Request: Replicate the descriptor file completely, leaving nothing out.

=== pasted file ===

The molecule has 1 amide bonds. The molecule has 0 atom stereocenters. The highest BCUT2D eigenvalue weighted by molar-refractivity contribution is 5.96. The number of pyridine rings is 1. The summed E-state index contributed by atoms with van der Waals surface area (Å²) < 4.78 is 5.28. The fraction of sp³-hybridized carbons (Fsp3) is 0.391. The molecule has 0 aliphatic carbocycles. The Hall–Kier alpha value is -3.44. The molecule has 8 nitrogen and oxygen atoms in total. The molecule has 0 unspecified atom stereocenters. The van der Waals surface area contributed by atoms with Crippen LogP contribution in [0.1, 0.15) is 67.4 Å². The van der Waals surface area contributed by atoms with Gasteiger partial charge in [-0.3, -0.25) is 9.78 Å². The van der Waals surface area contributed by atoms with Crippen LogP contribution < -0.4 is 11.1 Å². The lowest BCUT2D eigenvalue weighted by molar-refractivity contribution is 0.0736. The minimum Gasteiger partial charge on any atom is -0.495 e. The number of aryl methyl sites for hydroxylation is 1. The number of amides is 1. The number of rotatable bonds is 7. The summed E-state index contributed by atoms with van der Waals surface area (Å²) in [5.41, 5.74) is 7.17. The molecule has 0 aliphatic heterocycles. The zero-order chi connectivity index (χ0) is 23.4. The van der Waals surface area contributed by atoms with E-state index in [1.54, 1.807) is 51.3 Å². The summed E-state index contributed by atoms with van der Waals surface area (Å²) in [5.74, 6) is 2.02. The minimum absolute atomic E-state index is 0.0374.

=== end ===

The molecule has 1 amide bonds. The molecule has 0 atom stereocenters. The highest BCUT2D eigenvalue weighted by molar-refractivity contribution is 5.96. The number of pyridine rings is 1. The summed E-state index contributed by atoms with van der Waals surface area (Å²) < 4.78 is 5.28. The fraction of sp³-hybridized carbons (Fsp3) is 0.391. The molecule has 0 aliphatic carbocycles. The Hall–Kier alpha value is -3.44. The molecule has 8 nitrogen and oxygen atoms in total. The molecule has 0 unspecified atom stereocenters. The van der Waals surface area contributed by atoms with Crippen LogP contribution in [0.1, 0.15) is 67.4 Å². The van der Waals surface area contributed by atoms with Gasteiger partial charge in [-0.3, -0.25) is 9.78 Å². The van der Waals surface area contributed by atoms with Crippen LogP contribution < -0.4 is 11.1 Å². The lowest BCUT2D eigenvalue weighted by molar-refractivity contribution is 0.0736. The minimum Gasteiger partial charge on any atom is -0.495 e. The number of aryl methyl sites for hydroxylation is 1. The number of amides is 1. The number of rotatable bonds is 7. The summed E-state index contributed by atoms with van der Waals surface area (Å²) in [5.41, 5.74) is 7.17. The molecule has 0 aliphatic heterocycles. The zero-order chi connectivity index (χ0) is 23.4. The van der Waals surface area contributed by atoms with E-state index in [1.54, 1.807) is 51.3 Å². The summed E-state index contributed by atoms with van der Waals surface area (Å²) in [5.74, 6) is 2.02. The minimum absolute atomic E-state index is 0.0374.